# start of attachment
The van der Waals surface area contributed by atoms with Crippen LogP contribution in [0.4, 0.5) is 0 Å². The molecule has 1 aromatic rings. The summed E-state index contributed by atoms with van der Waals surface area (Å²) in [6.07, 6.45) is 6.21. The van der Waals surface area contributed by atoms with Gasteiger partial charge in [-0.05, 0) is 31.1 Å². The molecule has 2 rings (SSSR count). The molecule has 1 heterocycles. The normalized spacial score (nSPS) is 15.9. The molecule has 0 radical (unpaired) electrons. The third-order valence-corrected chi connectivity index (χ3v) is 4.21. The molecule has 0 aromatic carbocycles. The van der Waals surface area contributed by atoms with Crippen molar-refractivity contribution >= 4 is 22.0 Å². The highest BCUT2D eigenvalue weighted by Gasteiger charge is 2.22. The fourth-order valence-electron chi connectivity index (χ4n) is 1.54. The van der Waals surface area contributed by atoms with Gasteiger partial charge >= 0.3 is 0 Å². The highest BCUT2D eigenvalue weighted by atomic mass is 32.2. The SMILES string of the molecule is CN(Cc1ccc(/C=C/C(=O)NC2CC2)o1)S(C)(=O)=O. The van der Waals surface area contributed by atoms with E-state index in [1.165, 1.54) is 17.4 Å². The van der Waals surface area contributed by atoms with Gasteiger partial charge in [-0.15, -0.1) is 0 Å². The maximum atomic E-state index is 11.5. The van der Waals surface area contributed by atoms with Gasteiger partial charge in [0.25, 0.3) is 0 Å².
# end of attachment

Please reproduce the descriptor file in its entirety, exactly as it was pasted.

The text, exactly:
The van der Waals surface area contributed by atoms with Crippen LogP contribution in [0.4, 0.5) is 0 Å². The molecule has 1 aromatic rings. The summed E-state index contributed by atoms with van der Waals surface area (Å²) in [6.07, 6.45) is 6.21. The van der Waals surface area contributed by atoms with Gasteiger partial charge in [-0.05, 0) is 31.1 Å². The molecule has 2 rings (SSSR count). The molecule has 1 heterocycles. The normalized spacial score (nSPS) is 15.9. The molecule has 0 radical (unpaired) electrons. The third-order valence-corrected chi connectivity index (χ3v) is 4.21. The molecule has 0 aromatic carbocycles. The van der Waals surface area contributed by atoms with Crippen molar-refractivity contribution >= 4 is 22.0 Å². The highest BCUT2D eigenvalue weighted by Gasteiger charge is 2.22. The fourth-order valence-electron chi connectivity index (χ4n) is 1.54. The van der Waals surface area contributed by atoms with Gasteiger partial charge >= 0.3 is 0 Å². The highest BCUT2D eigenvalue weighted by atomic mass is 32.2. The SMILES string of the molecule is CN(Cc1ccc(/C=C/C(=O)NC2CC2)o1)S(C)(=O)=O. The van der Waals surface area contributed by atoms with E-state index in [1.165, 1.54) is 17.4 Å². The van der Waals surface area contributed by atoms with Gasteiger partial charge in [-0.15, -0.1) is 0 Å². The maximum atomic E-state index is 11.5. The van der Waals surface area contributed by atoms with Gasteiger partial charge in [0.25, 0.3) is 0 Å².